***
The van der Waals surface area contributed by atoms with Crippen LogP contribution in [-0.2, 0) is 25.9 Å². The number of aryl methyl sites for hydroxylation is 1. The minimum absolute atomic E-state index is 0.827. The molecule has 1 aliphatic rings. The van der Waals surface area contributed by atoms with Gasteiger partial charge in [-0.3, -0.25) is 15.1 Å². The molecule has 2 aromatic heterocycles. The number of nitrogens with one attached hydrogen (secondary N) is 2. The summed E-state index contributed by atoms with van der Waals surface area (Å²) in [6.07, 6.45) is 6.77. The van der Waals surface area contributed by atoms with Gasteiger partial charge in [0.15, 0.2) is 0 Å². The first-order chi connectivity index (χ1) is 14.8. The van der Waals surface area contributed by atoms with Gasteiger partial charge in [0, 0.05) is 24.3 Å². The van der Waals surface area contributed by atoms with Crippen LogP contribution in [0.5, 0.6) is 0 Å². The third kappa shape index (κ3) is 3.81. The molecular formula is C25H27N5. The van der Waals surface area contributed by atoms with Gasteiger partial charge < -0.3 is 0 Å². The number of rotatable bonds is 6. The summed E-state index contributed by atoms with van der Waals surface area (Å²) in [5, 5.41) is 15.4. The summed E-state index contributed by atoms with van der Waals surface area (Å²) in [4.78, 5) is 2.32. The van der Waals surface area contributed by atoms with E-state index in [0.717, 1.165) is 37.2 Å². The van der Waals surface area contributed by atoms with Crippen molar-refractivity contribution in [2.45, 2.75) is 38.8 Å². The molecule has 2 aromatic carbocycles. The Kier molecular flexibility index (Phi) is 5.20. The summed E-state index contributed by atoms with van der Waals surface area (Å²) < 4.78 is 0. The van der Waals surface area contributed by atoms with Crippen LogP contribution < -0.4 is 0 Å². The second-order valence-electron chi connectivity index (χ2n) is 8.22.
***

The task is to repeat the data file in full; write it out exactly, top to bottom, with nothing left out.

The van der Waals surface area contributed by atoms with Crippen LogP contribution in [-0.2, 0) is 25.9 Å². The number of aryl methyl sites for hydroxylation is 1. The minimum absolute atomic E-state index is 0.827. The molecule has 1 aliphatic rings. The van der Waals surface area contributed by atoms with Gasteiger partial charge in [-0.3, -0.25) is 15.1 Å². The molecule has 2 aromatic heterocycles. The number of nitrogens with one attached hydrogen (secondary N) is 2. The summed E-state index contributed by atoms with van der Waals surface area (Å²) in [6.07, 6.45) is 6.77. The van der Waals surface area contributed by atoms with Gasteiger partial charge in [0.15, 0.2) is 0 Å². The first-order chi connectivity index (χ1) is 14.8. The van der Waals surface area contributed by atoms with Gasteiger partial charge in [0, 0.05) is 24.3 Å². The van der Waals surface area contributed by atoms with Crippen LogP contribution in [0.5, 0.6) is 0 Å². The third kappa shape index (κ3) is 3.81. The molecular formula is C25H27N5. The van der Waals surface area contributed by atoms with Gasteiger partial charge < -0.3 is 0 Å². The number of rotatable bonds is 6. The summed E-state index contributed by atoms with van der Waals surface area (Å²) in [5, 5.41) is 15.4. The summed E-state index contributed by atoms with van der Waals surface area (Å²) in [4.78, 5) is 2.32. The van der Waals surface area contributed by atoms with E-state index in [0.717, 1.165) is 37.2 Å². The van der Waals surface area contributed by atoms with Crippen molar-refractivity contribution in [2.45, 2.75) is 38.8 Å². The molecule has 2 aromatic carbocycles. The Kier molecular flexibility index (Phi) is 5.20. The summed E-state index contributed by atoms with van der Waals surface area (Å²) < 4.78 is 0. The van der Waals surface area contributed by atoms with Crippen LogP contribution < -0.4 is 0 Å². The second-order valence-electron chi connectivity index (χ2n) is 8.22.